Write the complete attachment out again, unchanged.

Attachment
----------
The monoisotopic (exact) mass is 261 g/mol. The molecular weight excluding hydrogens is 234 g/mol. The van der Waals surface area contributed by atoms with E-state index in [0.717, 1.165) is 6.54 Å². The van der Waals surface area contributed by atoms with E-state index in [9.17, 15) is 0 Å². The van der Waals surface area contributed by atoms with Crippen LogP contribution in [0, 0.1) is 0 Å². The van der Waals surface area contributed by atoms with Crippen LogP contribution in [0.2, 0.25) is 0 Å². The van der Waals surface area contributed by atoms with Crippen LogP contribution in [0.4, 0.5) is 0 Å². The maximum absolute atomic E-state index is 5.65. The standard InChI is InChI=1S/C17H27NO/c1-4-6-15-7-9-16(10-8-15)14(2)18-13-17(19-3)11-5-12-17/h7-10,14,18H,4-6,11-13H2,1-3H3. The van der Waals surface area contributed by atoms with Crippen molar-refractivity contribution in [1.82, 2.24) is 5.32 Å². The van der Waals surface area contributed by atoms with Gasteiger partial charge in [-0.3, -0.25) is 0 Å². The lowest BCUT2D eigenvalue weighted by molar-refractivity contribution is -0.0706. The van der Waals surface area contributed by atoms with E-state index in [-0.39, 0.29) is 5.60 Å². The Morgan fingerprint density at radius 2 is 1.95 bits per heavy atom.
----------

The monoisotopic (exact) mass is 261 g/mol. The molecular weight excluding hydrogens is 234 g/mol. The van der Waals surface area contributed by atoms with E-state index in [0.717, 1.165) is 6.54 Å². The van der Waals surface area contributed by atoms with E-state index in [9.17, 15) is 0 Å². The van der Waals surface area contributed by atoms with Crippen LogP contribution in [0, 0.1) is 0 Å². The van der Waals surface area contributed by atoms with Crippen LogP contribution in [0.2, 0.25) is 0 Å². The van der Waals surface area contributed by atoms with Crippen LogP contribution in [0.4, 0.5) is 0 Å². The maximum absolute atomic E-state index is 5.65. The standard InChI is InChI=1S/C17H27NO/c1-4-6-15-7-9-16(10-8-15)14(2)18-13-17(19-3)11-5-12-17/h7-10,14,18H,4-6,11-13H2,1-3H3. The van der Waals surface area contributed by atoms with Crippen molar-refractivity contribution in [1.82, 2.24) is 5.32 Å². The van der Waals surface area contributed by atoms with Gasteiger partial charge in [-0.3, -0.25) is 0 Å². The lowest BCUT2D eigenvalue weighted by molar-refractivity contribution is -0.0706. The van der Waals surface area contributed by atoms with E-state index in [-0.39, 0.29) is 5.60 Å². The Morgan fingerprint density at radius 2 is 1.95 bits per heavy atom.